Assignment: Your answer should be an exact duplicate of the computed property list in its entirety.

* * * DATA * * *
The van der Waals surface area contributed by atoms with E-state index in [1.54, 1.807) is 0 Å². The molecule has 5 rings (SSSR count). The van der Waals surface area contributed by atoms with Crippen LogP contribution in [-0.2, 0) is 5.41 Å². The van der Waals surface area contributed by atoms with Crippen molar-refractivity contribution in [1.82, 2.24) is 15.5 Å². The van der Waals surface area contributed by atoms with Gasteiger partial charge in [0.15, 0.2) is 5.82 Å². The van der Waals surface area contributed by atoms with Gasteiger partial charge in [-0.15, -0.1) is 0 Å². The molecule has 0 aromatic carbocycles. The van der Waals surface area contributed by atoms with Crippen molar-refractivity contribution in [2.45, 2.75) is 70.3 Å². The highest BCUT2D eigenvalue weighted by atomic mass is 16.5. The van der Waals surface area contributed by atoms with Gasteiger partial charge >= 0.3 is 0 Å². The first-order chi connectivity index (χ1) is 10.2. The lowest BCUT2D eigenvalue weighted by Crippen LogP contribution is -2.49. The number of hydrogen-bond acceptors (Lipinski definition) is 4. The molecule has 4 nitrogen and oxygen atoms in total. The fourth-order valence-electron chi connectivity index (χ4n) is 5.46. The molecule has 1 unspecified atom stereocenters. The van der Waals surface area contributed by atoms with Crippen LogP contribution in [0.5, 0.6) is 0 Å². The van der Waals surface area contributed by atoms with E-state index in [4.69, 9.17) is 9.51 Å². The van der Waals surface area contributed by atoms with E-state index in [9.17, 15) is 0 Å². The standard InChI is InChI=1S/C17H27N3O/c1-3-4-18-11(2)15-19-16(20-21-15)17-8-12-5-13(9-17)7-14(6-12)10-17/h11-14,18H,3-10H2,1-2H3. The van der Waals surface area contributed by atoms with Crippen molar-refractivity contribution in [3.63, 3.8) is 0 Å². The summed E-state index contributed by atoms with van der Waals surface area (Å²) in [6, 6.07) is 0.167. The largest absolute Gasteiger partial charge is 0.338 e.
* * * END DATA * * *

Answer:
The van der Waals surface area contributed by atoms with E-state index in [1.54, 1.807) is 0 Å². The molecule has 5 rings (SSSR count). The van der Waals surface area contributed by atoms with Crippen LogP contribution in [-0.2, 0) is 5.41 Å². The van der Waals surface area contributed by atoms with Crippen molar-refractivity contribution in [1.82, 2.24) is 15.5 Å². The van der Waals surface area contributed by atoms with Gasteiger partial charge in [0.15, 0.2) is 5.82 Å². The van der Waals surface area contributed by atoms with Gasteiger partial charge in [-0.15, -0.1) is 0 Å². The molecule has 0 aromatic carbocycles. The van der Waals surface area contributed by atoms with Crippen molar-refractivity contribution in [2.45, 2.75) is 70.3 Å². The highest BCUT2D eigenvalue weighted by atomic mass is 16.5. The van der Waals surface area contributed by atoms with Gasteiger partial charge >= 0.3 is 0 Å². The first-order chi connectivity index (χ1) is 10.2. The lowest BCUT2D eigenvalue weighted by Crippen LogP contribution is -2.49. The number of hydrogen-bond acceptors (Lipinski definition) is 4. The molecule has 4 nitrogen and oxygen atoms in total. The fourth-order valence-electron chi connectivity index (χ4n) is 5.46. The molecule has 1 unspecified atom stereocenters. The van der Waals surface area contributed by atoms with Crippen LogP contribution in [0.5, 0.6) is 0 Å². The van der Waals surface area contributed by atoms with E-state index in [4.69, 9.17) is 9.51 Å². The van der Waals surface area contributed by atoms with E-state index in [9.17, 15) is 0 Å². The standard InChI is InChI=1S/C17H27N3O/c1-3-4-18-11(2)15-19-16(20-21-15)17-8-12-5-13(9-17)7-14(6-12)10-17/h11-14,18H,3-10H2,1-2H3. The van der Waals surface area contributed by atoms with Crippen molar-refractivity contribution in [3.63, 3.8) is 0 Å². The summed E-state index contributed by atoms with van der Waals surface area (Å²) in [6, 6.07) is 0.167. The largest absolute Gasteiger partial charge is 0.338 e.